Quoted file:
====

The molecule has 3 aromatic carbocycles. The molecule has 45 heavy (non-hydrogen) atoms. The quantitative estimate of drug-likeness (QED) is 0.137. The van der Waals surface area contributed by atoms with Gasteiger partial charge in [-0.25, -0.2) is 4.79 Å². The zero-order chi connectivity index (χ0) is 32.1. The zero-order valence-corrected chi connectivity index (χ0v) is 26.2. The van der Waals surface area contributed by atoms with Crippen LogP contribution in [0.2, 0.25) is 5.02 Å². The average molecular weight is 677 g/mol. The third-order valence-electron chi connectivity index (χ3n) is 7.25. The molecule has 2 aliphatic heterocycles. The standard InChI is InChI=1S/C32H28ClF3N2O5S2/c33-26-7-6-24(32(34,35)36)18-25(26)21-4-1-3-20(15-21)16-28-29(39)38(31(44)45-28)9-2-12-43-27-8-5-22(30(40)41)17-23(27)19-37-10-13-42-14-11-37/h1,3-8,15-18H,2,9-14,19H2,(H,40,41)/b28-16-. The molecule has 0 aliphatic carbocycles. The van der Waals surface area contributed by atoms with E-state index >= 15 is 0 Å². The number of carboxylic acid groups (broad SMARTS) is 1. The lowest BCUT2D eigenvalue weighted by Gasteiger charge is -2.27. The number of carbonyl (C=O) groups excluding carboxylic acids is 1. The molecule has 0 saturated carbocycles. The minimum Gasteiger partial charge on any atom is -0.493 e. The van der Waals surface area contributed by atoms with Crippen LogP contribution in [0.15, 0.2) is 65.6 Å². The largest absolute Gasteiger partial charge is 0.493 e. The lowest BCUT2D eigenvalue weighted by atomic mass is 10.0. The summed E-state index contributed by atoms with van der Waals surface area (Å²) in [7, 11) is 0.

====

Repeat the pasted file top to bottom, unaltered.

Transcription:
The molecule has 3 aromatic carbocycles. The molecule has 45 heavy (non-hydrogen) atoms. The quantitative estimate of drug-likeness (QED) is 0.137. The van der Waals surface area contributed by atoms with Gasteiger partial charge in [-0.25, -0.2) is 4.79 Å². The zero-order chi connectivity index (χ0) is 32.1. The zero-order valence-corrected chi connectivity index (χ0v) is 26.2. The van der Waals surface area contributed by atoms with Crippen LogP contribution in [0.2, 0.25) is 5.02 Å². The average molecular weight is 677 g/mol. The third-order valence-electron chi connectivity index (χ3n) is 7.25. The molecule has 2 aliphatic heterocycles. The standard InChI is InChI=1S/C32H28ClF3N2O5S2/c33-26-7-6-24(32(34,35)36)18-25(26)21-4-1-3-20(15-21)16-28-29(39)38(31(44)45-28)9-2-12-43-27-8-5-22(30(40)41)17-23(27)19-37-10-13-42-14-11-37/h1,3-8,15-18H,2,9-14,19H2,(H,40,41)/b28-16-. The molecule has 0 aliphatic carbocycles. The van der Waals surface area contributed by atoms with E-state index >= 15 is 0 Å². The number of carboxylic acid groups (broad SMARTS) is 1. The lowest BCUT2D eigenvalue weighted by Gasteiger charge is -2.27. The number of carbonyl (C=O) groups excluding carboxylic acids is 1. The molecule has 0 saturated carbocycles. The minimum Gasteiger partial charge on any atom is -0.493 e. The van der Waals surface area contributed by atoms with Crippen LogP contribution in [0.15, 0.2) is 65.6 Å². The largest absolute Gasteiger partial charge is 0.493 e. The lowest BCUT2D eigenvalue weighted by atomic mass is 10.0. The summed E-state index contributed by atoms with van der Waals surface area (Å²) in [7, 11) is 0.